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Jamie Siraj: Back From The Brink

Canadian Featherweight Discusses Harrowing Medical Issues That Derailed His Career For Four Years Ahead Of Battlefield Fight League 78

Fighters miss time due to injuries and illnesses all the time in mixed martial arts, but rarely do those absences total 1414 days, which is how long Jamie Siraj went between his win over Blake Sigvaldason in the summer of 2019 and his unanimous decision victory over Esteban Sedano at BFL 77 in June.

If you know what happened in the time between those two contests, then you already understand why Siraj fell to his knees, awash with emotions after his hand was raised.

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If you don’t, read on, and you’ll come to realize that “The Gremlin” has already been through the toughest fight of his life and it didn’t take place inside a cage.


Siraj’s win in the summer of 2019 extended his overall winning streak to five, with four of those victories coming inside the distance. The last man to beat him, Cole Smith, eventually graduated to the UFC, where he won his debut, and the young fighter from British Columbia’s Lower Mainland was on a path towards reaching those same heights.

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But then Siraj got sick.

“In 2020, I ended up getting a brain infection,” began the now 29-year-old featherweight, who returns to action this week against Ryan Rohovich at BFL 78, airing exclusively on UFC FIGHT PASS. “I had to go into a coma, and in healing from that, my body developed an auto-immune disease that was attacking my body’s connective tissues.

“I ended up septic in the hospital a bunch of times, and then I was put in another coma and almost died at the beginning of 2022,” he added. “ In the past three years, I probably spent a year-and-a-half in the hospital.”

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Living in the same region, covering the sport, and knowing Siraj, I can tell you that the quick version of things doesn’t paint anywhere near as grim a picture as watching things unfold during that multi-year stretch did, as teammates and friends within the MMA community offered heartbreaking updates about the myriad serious issues the constantly smiling young fighter was dealing with at the time.

It wasn’t just that his career was on pause – it’s that his life seemed to be hanging in the balance, and positive progress would suddenly be followed by another string of genuinely frightening health issues for Siraj.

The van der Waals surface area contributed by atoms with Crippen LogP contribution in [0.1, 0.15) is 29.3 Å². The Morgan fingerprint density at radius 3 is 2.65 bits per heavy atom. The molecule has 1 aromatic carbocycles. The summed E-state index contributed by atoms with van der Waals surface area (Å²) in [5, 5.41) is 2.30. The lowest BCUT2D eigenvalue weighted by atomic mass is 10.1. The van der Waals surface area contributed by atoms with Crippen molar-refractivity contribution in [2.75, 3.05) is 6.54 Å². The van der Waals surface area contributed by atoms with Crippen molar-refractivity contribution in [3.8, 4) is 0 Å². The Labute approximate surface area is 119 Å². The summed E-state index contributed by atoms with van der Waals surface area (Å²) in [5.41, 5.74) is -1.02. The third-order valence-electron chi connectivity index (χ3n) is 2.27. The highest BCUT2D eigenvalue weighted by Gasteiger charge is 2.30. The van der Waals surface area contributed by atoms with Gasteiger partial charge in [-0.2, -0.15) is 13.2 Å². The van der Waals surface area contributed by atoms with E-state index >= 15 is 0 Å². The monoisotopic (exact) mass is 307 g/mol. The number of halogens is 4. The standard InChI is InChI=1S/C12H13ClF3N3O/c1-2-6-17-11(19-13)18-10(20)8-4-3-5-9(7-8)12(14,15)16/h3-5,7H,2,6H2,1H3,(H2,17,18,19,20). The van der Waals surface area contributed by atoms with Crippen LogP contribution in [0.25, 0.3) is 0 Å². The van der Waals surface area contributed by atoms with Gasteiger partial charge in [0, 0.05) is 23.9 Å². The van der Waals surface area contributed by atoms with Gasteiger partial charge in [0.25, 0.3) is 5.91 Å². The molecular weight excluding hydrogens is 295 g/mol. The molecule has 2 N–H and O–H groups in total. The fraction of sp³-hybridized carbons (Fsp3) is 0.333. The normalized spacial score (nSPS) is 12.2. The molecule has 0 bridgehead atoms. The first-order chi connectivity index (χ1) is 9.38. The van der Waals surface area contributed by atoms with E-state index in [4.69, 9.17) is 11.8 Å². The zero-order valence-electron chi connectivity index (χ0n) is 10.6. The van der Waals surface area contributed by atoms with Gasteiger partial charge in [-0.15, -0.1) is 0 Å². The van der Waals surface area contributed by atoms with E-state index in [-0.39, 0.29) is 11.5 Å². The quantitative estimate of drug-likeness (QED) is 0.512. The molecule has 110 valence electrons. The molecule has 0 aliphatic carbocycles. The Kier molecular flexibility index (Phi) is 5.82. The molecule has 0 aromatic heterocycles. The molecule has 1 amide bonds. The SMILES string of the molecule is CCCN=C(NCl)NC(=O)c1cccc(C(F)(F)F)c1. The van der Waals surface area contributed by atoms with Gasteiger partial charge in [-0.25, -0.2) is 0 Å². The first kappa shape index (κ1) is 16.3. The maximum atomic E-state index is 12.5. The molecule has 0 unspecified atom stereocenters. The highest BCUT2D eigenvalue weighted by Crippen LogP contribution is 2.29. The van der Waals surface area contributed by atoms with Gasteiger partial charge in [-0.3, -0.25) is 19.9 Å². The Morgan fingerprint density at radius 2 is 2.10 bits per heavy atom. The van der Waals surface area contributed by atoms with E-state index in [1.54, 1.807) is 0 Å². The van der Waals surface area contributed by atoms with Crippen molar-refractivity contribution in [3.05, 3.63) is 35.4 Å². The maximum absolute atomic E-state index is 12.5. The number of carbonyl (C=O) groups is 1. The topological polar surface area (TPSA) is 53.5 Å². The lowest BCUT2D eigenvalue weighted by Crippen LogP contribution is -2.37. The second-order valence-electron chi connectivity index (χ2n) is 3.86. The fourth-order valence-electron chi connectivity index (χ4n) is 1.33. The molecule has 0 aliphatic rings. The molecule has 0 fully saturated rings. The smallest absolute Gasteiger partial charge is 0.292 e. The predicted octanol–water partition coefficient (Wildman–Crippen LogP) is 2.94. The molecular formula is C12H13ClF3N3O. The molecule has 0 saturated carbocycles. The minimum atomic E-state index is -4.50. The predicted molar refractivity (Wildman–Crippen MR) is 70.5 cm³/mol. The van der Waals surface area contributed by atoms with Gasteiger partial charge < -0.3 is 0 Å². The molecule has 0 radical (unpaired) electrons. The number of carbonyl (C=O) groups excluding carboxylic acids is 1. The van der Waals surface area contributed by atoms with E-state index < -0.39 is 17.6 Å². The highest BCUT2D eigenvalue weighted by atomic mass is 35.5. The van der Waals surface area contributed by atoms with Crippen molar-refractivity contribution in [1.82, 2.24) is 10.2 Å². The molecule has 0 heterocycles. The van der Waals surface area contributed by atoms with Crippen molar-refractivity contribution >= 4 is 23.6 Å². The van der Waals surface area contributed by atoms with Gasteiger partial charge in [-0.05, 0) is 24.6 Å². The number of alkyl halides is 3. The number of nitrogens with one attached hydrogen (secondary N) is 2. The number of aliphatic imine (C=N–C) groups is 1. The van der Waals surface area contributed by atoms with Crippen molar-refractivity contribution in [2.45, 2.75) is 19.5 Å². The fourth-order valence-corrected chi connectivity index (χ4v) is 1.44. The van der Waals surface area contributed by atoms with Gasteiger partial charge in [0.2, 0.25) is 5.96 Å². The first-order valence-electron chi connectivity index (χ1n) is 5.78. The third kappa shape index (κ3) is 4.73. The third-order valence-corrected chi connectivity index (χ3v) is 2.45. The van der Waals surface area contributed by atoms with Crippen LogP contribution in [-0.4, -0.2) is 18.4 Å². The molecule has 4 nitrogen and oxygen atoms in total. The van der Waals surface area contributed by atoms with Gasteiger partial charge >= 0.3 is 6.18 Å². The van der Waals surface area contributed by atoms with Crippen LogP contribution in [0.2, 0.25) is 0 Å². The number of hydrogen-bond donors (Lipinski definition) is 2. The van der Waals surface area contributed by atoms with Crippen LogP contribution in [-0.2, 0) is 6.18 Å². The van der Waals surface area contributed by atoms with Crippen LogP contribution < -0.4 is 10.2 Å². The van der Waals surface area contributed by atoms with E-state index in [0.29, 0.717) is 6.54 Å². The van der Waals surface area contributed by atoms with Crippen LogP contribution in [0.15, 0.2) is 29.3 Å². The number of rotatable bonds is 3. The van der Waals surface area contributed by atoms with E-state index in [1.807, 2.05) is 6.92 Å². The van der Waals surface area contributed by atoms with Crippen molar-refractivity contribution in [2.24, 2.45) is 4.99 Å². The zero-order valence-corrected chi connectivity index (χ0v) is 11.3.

While diagnosing and treating the different maladies that waylaid his fighting career was the priority, the self-described “psychotically competitive” fighter never allowed his dreams of competing again to fully fade.


“MMA always stayed in my head for some reason,” said Siraj, who trains at Pinnacle Martial Arts under former UFC middleweight Denis Kang. “Even when I was critically ill, doing walking therapy again, doing the most basic things, in my mind, I was always like, ‘I’m going to get back to fighting.’ At certain points, it got put a little more on the back burner, but the idea of getting healthy enough to compete was always in my mind; I wanted it so bad.

“Some days were a lot darker than others — there were definitely days that were more challenging than others where I didn’t care about fighting; I just wanted to live and be healthy and happy again — but the second that I was healthy again, I was always thinking about getting back to competing again.”

Three years, 10 months, and 14 days after he registered the eighth win of his professional career, Siraj notched win No. 9, and rightfully fell to his knees, his face in his hands, the emotions understandably pouring out of him.

“It was surreal — that’s the best way I can describe it,” he said of his return to the cage in June. “It felt like I was fighting again for the first time; it was an incredible feeling.

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“I really wanted a tough guy to come back against because I wanted to prove to myself that I didn’t need a step back. I’m not one of these guys to pad my record, and I wanted to go out there and make a statement. I got to shut him out, and afterwards, it all just kind of hit me — everything I’d been through these past couple years hit me all at once, and it was pretty intense.